ArtsAutosBooksBusinessEducationEntertainmentFamilyFashionFoodGamesGenderHealthHolidaysHomeHubPagesPersonal FinancePetsPoliticsReligionSportsTechnologyTravel
  • »
  • Business and Employment»
  • Employment & Jobs

Why is Open Communication a Good Thing?

Updated on November 29, 2013

A Good Policy to Follow

Don't Be Secretive

There's a difficult decision to make on the job, whether dealing with superiors at work or establishing a relationship with a new employer, concerning how much to tell the people and how much not to say. It's natural sometimes to reserve certain information until later, but when a close working relationship is vital, open and free flowing communications are the best policy.

In a situation where it would be distracting to a boss or new employer to learn of some information immediately after a decision was made, the stress of deciding what to do becomes greater than normal because we hesitate to say or do anything that will break the flow of a process that's already in place.

For example, if someone is hired into a new position but realizes that he or she has a previously scheduled trip that makes it impossible to complete work assignments next month, should the newly hired worker immediately inform the employer of this?

It's logical to assume in that situation that the employer would want to know these things as soon as possible because future planning would hinge on it. If the employee was being hired only as a temporary worker, it might be best to say nothing. But if a permanent working relationship has been formed, it's best to get all information out in the open for the sake of being considerate of one's employer.

Some discretion should be used, however. In disclosing the information, it's best not to go into too much detail that will be irrelevant to the work at hand, unless the employer asks for more detail. In the example given, it would be best just to inform the employer of the scheduled trip dates. This will help build a relationship of trust from the very beginning.

You probably won't want to go into detail because there's no reason to embarrass yourself or make the employer feel they are invading your privacy. Don't blurt out personal information that's irrelevant to the job. If the employer asks in order to be friendly, then this would be a further opportunity for trust and establishing a good working relation.

Try to give only enough information that would be sufficient for an informed decision on the part of the employer, for example as to how to handle a situation in which a substitute will be needed to cover for you during your temporary absence.

Another aspect in keeping people informed is the way in which you communicate information. This will show your intelligence and consideration. A vital communication should be made in person or by phone, so as to give the other party a chance to ask questions or respond immediately. Less urgent matters can be communicated by email.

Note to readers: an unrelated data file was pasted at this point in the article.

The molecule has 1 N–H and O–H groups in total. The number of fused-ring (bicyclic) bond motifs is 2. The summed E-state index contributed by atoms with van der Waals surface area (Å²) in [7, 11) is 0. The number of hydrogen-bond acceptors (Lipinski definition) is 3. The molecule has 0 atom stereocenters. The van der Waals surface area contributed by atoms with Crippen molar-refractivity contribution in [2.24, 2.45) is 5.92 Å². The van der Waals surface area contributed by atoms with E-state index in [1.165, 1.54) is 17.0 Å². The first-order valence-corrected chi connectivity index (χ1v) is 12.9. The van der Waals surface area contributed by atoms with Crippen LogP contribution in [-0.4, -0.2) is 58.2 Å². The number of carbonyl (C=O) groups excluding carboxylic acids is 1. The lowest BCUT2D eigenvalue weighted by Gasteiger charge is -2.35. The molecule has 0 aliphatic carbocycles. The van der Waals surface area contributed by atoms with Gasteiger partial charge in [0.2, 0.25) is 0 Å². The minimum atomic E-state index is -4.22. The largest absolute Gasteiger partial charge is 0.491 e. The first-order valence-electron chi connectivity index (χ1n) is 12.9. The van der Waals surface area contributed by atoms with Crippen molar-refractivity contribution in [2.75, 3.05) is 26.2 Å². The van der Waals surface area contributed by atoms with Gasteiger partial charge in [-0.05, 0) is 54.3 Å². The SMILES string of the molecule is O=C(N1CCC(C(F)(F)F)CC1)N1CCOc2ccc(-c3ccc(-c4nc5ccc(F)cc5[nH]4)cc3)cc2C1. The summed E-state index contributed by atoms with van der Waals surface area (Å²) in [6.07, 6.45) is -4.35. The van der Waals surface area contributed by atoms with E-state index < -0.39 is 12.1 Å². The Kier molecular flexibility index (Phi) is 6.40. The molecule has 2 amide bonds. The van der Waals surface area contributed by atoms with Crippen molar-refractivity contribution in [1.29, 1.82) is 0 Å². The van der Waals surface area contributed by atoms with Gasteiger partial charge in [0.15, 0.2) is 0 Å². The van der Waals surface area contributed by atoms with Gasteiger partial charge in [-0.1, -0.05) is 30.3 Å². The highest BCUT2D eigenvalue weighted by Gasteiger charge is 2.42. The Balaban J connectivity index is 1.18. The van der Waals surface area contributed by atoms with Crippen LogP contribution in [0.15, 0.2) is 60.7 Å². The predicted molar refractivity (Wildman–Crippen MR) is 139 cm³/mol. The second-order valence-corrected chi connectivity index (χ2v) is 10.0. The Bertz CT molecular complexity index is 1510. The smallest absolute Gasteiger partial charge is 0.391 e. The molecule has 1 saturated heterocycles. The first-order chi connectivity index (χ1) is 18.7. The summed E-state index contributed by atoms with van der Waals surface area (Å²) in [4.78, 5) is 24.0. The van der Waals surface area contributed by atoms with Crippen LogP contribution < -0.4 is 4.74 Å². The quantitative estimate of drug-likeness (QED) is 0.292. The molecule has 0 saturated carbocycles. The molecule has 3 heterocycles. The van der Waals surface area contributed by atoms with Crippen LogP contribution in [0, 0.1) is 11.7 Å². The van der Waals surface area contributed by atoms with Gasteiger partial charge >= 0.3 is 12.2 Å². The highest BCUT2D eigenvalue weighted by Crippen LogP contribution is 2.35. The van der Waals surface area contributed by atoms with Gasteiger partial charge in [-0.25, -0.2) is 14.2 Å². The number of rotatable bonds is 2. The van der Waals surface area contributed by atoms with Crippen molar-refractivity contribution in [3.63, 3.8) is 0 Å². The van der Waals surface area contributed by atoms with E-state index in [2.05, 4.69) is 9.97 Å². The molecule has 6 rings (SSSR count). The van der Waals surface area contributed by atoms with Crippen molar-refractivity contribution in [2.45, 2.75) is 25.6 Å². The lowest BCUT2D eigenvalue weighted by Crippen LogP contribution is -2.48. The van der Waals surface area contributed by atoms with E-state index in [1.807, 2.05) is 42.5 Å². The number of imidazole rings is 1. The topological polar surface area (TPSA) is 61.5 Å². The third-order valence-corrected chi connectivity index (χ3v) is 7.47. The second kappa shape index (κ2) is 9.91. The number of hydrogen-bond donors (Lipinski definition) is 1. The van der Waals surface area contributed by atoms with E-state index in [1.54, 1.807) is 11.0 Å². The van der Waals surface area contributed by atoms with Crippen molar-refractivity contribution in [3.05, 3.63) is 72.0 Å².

A happy medium has to be struck between being too long-winded or, on the other hand, too brief and not elaborating enough. This is a test of your intelligence in each specific situation that may arise.

Always keep in mind the position the other party will be placed in, as a result of learning the information being communicated. The other party will be making a decision, so it's best to help with that decision by informing the person about only the relevant matters.

Making a clear communication is essential in all aspects of business or employment. Clarity will show your competence and consideration.

These are the ethical considerations that go into forming and preserving good working relationships between people on the job.

Discretion must be used to make a wise choice between being too personal, or possibly being too secretive. But at work, we usually have to be open to communication and not too isolated. Therefore, it's best to err on the side of personal rather than secretive.

The reason communications and keeping others informed are stressful is that they demonstrate our attitude toward the job. We must, therefore, have the courage to make the right communication at the right time, or at least try to succeed in doing so.

Of course there will be worries about the impact of the communication and any result flowing from that. But this is the chance we must take in order to survive financially and socially.

Once a working relationship exists in a company or an independent contractor situation, there has to be an ethical trust between the people involved. Information must flow in order for superiors to make informed judgments leading to the success of the work being done. But if everyone values the job and the good of the tasks at hand, this close working spirit should help to iron out any problems with communications.

Keeping people informed of your progress on a project at work, for example, is a vital tool in helping others to plan. Often others are waiting for you to complete your work before they can start on their part of the project.

It's embarrassing to admit that someone is not able to finish his or her part of the project on time, however it's far worse to avoid keeping others informed of this when it becomes apparent that you will not have the work done on time according to schedule.

A friendly, caring working relationship demands that we keep people informed. Communication has to be open between coworkers, whether they are managers or newly hired trainees.

In some situations, we have to trust our instincts as to what should be said to others. For example, if a supervisor often thanks you for reminding him or her of things, then don't hesitate to do so in any situation where you think it may be necessary.

Or, if a little change occurs at work, do not think it's insignificant if your intuition tells you that it may be important. Communication would work wonders if a seemingly small detail later becomes essential to the success of a project.

Most managers are extremely busy with several projects simultaneously. Reminders are not inappropriate, therefore. It works the other way around as well. Employees have to be kept informed of future plans or else they will lose faith in their employer.

Enlightening people as to information that seems important to you is the best policy in a working environment. Bad decisions are made when people don't have all the information they need. Good decisions come from consideration of all data that is relevant.

Holding back information retards the growth of a company or the work relations among people. If a manager does this, employees will consider him or her too egotistical to communicate with them. If an employee does it, managers will consider him or her secretive and not worthy of their trust.

So it's better to give information if you have it. This is because trusting others and trusting yourself are good paths to take, leading to successful work.


Opening Up at Work